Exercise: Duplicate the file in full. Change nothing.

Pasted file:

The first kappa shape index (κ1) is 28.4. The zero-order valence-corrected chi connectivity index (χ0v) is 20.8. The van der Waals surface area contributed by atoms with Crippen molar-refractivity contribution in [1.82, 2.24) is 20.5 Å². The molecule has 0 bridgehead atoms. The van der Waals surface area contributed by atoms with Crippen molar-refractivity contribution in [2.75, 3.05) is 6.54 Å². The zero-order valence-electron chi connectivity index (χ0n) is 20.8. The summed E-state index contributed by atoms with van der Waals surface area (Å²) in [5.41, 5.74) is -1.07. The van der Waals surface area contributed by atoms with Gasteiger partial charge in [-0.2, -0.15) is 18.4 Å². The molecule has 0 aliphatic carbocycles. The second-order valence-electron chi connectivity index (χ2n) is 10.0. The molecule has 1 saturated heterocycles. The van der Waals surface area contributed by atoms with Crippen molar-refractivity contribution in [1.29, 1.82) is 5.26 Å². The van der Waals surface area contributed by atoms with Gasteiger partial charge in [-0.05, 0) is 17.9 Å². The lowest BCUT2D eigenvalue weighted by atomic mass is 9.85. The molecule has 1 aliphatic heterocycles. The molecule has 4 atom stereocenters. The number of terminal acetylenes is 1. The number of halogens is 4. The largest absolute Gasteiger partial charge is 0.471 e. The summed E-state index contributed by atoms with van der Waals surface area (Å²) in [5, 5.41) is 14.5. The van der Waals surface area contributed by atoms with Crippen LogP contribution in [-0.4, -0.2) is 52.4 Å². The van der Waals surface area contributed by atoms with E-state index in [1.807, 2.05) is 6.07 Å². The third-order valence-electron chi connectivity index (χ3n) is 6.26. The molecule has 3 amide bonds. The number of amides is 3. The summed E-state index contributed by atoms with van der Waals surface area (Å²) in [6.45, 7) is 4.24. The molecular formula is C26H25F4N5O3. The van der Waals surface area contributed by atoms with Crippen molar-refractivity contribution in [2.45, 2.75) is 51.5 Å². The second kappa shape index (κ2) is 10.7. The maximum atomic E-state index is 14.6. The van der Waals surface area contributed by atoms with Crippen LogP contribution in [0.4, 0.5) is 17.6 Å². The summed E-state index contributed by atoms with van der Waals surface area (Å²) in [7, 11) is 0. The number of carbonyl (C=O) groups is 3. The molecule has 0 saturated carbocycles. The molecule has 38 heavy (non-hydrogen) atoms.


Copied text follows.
The first kappa shape index (κ1) is 28.4. The zero-order valence-corrected chi connectivity index (χ0v) is 20.8. The van der Waals surface area contributed by atoms with Crippen molar-refractivity contribution in [1.82, 2.24) is 20.5 Å². The molecule has 0 bridgehead atoms. The van der Waals surface area contributed by atoms with Crippen molar-refractivity contribution in [2.75, 3.05) is 6.54 Å². The zero-order valence-electron chi connectivity index (χ0n) is 20.8. The summed E-state index contributed by atoms with van der Waals surface area (Å²) in [5.41, 5.74) is -1.07. The van der Waals surface area contributed by atoms with Gasteiger partial charge in [-0.2, -0.15) is 18.4 Å². The molecule has 0 aliphatic carbocycles. The second-order valence-electron chi connectivity index (χ2n) is 10.0. The molecule has 1 saturated heterocycles. The van der Waals surface area contributed by atoms with Crippen molar-refractivity contribution in [1.29, 1.82) is 5.26 Å². The van der Waals surface area contributed by atoms with Gasteiger partial charge in [-0.05, 0) is 17.9 Å². The lowest BCUT2D eigenvalue weighted by atomic mass is 9.85. The molecule has 1 aliphatic heterocycles. The molecule has 4 atom stereocenters. The number of terminal acetylenes is 1. The number of halogens is 4. The largest absolute Gasteiger partial charge is 0.471 e. The summed E-state index contributed by atoms with van der Waals surface area (Å²) in [5, 5.41) is 14.5. The van der Waals surface area contributed by atoms with Crippen LogP contribution in [-0.4, -0.2) is 52.4 Å². The van der Waals surface area contributed by atoms with E-state index in [1.807, 2.05) is 6.07 Å². The third-order valence-electron chi connectivity index (χ3n) is 6.26. The molecule has 3 amide bonds. The number of amides is 3. The summed E-state index contributed by atoms with van der Waals surface area (Å²) in [6.45, 7) is 4.24. The molecular formula is C26H25F4N5O3. The van der Waals surface area contributed by atoms with Crippen molar-refractivity contribution in [2.45, 2.75) is 51.5 Å². The second kappa shape index (κ2) is 10.7. The maximum atomic E-state index is 14.6. The van der Waals surface area contributed by atoms with Crippen LogP contribution in [0.4, 0.5) is 17.6 Å². The summed E-state index contributed by atoms with van der Waals surface area (Å²) in [7, 11) is 0. The number of carbonyl (C=O) groups is 3. The molecule has 0 saturated carbocycles. The molecule has 38 heavy (non-hydrogen) atoms.